Rangeland potential, quality and restoration strategies in North-Eastern Ethiopia : a case study conducted in the Southern Afar region

Gebremeskel, Kidane (Stellenbosch : University of Stellenbosch, 2006-03)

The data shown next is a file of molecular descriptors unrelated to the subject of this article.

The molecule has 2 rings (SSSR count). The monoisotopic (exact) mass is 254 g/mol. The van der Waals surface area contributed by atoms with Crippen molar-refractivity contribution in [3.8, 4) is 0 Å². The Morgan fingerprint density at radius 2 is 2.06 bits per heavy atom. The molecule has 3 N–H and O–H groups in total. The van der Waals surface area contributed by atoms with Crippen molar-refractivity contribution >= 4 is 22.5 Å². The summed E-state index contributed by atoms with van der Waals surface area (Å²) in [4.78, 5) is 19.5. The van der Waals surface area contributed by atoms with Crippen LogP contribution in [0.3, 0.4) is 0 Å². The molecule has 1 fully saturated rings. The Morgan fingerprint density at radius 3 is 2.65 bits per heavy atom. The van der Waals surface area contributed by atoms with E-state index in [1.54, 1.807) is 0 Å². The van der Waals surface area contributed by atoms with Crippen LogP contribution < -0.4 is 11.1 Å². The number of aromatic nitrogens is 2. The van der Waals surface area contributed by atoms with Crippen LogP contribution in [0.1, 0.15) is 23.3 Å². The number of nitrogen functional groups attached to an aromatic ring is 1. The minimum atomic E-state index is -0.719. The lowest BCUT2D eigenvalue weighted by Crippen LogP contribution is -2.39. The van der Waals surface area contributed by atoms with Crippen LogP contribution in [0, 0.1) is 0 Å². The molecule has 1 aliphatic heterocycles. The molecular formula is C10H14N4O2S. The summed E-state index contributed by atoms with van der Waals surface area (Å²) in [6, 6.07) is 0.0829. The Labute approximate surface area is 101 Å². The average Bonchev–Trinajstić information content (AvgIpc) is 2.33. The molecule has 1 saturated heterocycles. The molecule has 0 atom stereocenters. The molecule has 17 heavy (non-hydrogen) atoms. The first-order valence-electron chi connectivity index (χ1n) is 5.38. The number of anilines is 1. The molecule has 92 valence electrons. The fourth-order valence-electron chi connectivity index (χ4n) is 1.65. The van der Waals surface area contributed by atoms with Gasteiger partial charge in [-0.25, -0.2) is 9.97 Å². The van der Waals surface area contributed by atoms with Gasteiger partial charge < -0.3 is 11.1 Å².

Vegetation dynamics and restoration strategies of degraded rangeland were investigated near a watering point in the Allaidege communal grazing area in Administrative Zone 3 of the Afar Region in the northeastern lowlands of Ethiopia. The degradation gradient formed by grazing pressure in the study area was stratified into four different areas based on the vegetation cover; severely degraded (SD), moderately to severely degraded (MSD), moderately degraded (MD) and lightly degraded (LD) areas. The study was initiated at the start of the rainy season in June 2003 and lasted untill December 2004. The objectives were to study the effects of the grazing pressure on plant species composition; on plant biomass production and basal cover; on rangeland forage quality; on the rangeland soil status and to determine and quantify viable restoration strategies for forage species in severely degraded rangelands. The botanical composition of the different degradation areas was determined by making a 250 point wheel point method survey in each of four 30 m x 30 m quadrats in each degradation area using the nearest plant approach. The botanical composition of each degradation area was determined by measuring the frequency of occurrence of the different life forms (perennial grasses, annual grasses and forbs) of the species recorded in the field. Accordingly, a significant interaction was observed in both seasons between the different degradation areas and life forms considered. A high abundance of annual grasses was evident in SD and MSD areas in both seasons. In the MD and LD areas, a three-fold increase in frequency was recorded for perennial grasses compared to the MSD area in 2003. In 2004, the frequency of annual grasses, forbs and perennial grasses in the MD area was almost similar to that of the LD area. The abundance of perennial grasses in the MD and LD areas was two- and five-fold higher compared to perennial grasses in the MSD and SD areas respectively. Biomass production was recorded by cutting the vegetation in 1 m x 1 m quadrats in each grazing area at ground level. The dry matter content of subsamples was determined in order to calculate the dry matter production of the quadrat. The differences in dry matter yield recorded in the different degraded areas was not significant for the 2003 season, although an increasing trend in yield was observed from the SD to MD areas. Significant yield differences were however recorded when one outlier in the data was excluded from the analysis. The significant differences occurred between the MD and SD areas where the MD area produced 2.4 t ha-1 more dry matter than the SD area. Similarly, in 2004 no significant yield difference was observed between the degradation areas. However, the contribution of different species to dry matter yield varied in the different degradation areas. Setaria verticillata, Sporobolus ioclados and Paspalidium desertorum were found to be the major species contributing to the dry matter producion in the SD area, S. verticillata and P. desertorum in the MSD area, Chrysopogon plumulosus and P. desertorum in the MD area and C. plumulosus and Panicum coloratum in the LD area. The percentage basal cover was calculated from the number of basal strikes recorded at 1 000 points in each plot of each degradation area using the wheel point method. The total basal cover percentage did not significantly change along the degradation gradient in any of the seasons. However, data for both seasons showed an increasing trend of total basal cover percentage closer to the watering point compared to areas further away from the watering point, except for the SD area, which had the lowest basal cover percentage. The contribution to percentage basal cover by some species decreased while it increased for some other species in grazing areas near the watering point. Forage quality was investigated by analysing sub-samples of the forage samples taken to determine biomass production. The forage samples were analysed for neutral detergent fibre (NDF), acid detergent fibre (ADF), crude protein (CP), lignin, in vitro dry matter digestibility (IVDMD), phosphorus (P), and calcium (Ca) content. The forage showed a decrease in NDF and ADF content in areas close to the watering point in both seasons. This decrease in fibre content was accompanied by an increase in CP content close to the watering point. The increase in CP was significant for the SD area in both seasons. Although a similar trend was observed in both seasons, the CP content was found to be significantly higher in 2004 than in 2003. The results of the lignin analysis were inconclusive if the data of both seasons are considered. It does appear however as if the lignin content of the forage was generally higher in 2003. The 2 years pooled average of P content of the forages showed insignificant variation along the degradation gradient. However, an increase in P concentration of the forages was evident in areas far from the watering point. Contrary to this, Ca concentration was significantly higher in the SD area compared to areas further away from the watering point. Hand clipped forage samples and esophageal collected forage samples were analysed to compare the quality of the samples. Due to the fact that only two animals were available for esophageal collection, differences were in most cases not significant at the 5% level, but trends indicate that animals select higher quality forage than what is assumed based on hand clipping. Organic carbon (OC) content, total nitrogen (N) content, available phosphorus (P) content, available potassium (K) content, exchangeable calcium (Ca) and magnesium (Mg) contents, cation exchange capacity (CEC), total exchangeable bases (TEB), exchangeable sodium percentage (ESP), soil acidity (pH) and base saturation of soils in the different degradation areas were determined by means of acknowledged laboratory methods. No significant differences in OC, N, P, K, Ca, Mg and K content of soil in the different degradation areas could be observed. There was however an increasing trend for OC and N content with distance from the watering point. Sodium concentration and pH increased significantly in areas close to the watering point. Cation exchange capacity content of the soil was variable and no clear trend could be established. Significantly higher TEB and ESP contents were observed in the SD area. In general, the differences in plant biomass production and basal cover, botanical composition, forage quality and soil status over the degradation gradient clearly implicates the negative impact of unrestricted grazing pressure on the rangeland around the watering points. In the rangeland restoration trial, establishment of three local and three exotic grass species in the SD area was investigated. Treatments applied included application of inorganic fertilizer, dry dung organic manure and grass mulch. The mulch treatments caused a significant yield increase for all the sown species. Among all the species, Ischaemum afrum and Tragus berteronianus performed better and produced significantly higher dry matter yields than Enteropogon rupestris, Chloris gayana and Panicum coloratum. In general the study indicated the importance of mulching when planning to restore degraded rangeland under arid environmental conditions.